CP: Do you have an end point in mind [when writing a novel]? Or is it total improvisation?
EL: No, I'm always making it up as I go along. The first 100 pages seem to work, because I'm introducing characters, and we find out what their angle is. But then from 100 — and I always think of it that way, in three parts — but from 100 to 200 is when I have to do a little plotting. And I don't want the plot to be obvious. I want the reader to wonder what's going to happen and be surprised at what develops. Because now in that second act some of the secondary characters will get into action. And then, of course, the third act, in the past my manuscripts all run around 350-360 pages, around in there. So once I approach page 300, I have to start thinking of the ending. And there are always several different ways you can end it. I choose one that I like and just go for it.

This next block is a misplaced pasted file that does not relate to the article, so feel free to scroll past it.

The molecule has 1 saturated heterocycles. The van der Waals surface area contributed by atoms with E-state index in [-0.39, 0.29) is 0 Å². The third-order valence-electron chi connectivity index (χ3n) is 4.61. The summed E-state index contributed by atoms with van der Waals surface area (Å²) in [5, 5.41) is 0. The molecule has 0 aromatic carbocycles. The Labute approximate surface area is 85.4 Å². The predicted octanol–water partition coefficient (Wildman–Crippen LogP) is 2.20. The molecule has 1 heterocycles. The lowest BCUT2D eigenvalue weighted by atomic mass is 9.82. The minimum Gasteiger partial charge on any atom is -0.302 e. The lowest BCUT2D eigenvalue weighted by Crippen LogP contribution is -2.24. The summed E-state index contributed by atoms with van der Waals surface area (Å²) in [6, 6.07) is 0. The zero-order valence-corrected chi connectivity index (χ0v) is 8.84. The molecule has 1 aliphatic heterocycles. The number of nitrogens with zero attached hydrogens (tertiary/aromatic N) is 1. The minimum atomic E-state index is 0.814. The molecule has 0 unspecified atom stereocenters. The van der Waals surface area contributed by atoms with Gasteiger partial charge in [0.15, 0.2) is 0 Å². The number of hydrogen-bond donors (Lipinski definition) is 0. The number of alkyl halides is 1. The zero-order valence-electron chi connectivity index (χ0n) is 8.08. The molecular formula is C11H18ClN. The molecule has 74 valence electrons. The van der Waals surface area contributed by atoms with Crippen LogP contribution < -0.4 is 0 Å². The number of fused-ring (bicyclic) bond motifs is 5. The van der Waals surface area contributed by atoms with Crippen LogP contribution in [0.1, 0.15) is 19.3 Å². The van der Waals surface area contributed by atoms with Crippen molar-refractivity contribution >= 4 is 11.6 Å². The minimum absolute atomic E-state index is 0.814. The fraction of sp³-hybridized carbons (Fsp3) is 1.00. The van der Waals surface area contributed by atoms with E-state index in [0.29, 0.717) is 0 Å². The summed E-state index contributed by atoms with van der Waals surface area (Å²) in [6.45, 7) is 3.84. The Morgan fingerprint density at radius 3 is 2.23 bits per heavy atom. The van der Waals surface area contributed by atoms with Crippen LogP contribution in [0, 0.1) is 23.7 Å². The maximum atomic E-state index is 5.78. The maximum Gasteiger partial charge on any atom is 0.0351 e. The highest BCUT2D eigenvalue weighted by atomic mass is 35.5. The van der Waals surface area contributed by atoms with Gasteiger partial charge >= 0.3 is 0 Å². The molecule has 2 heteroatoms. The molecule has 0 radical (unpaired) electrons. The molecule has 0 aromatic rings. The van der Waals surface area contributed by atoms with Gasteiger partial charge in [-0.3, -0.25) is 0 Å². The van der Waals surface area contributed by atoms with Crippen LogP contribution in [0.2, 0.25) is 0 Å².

CP: Have you ever had a situation where a character didn't want to … well, go anywhere?
EL: Yeah. And when I finish a book, and I wonder what they're doing now. They become so real to me — I know them better than I know some friends even. That's always important, of course — they've got to move the plot. But that's the fun of it. To make it up as you go along. I don't want to use a formula.
Read the entire interview.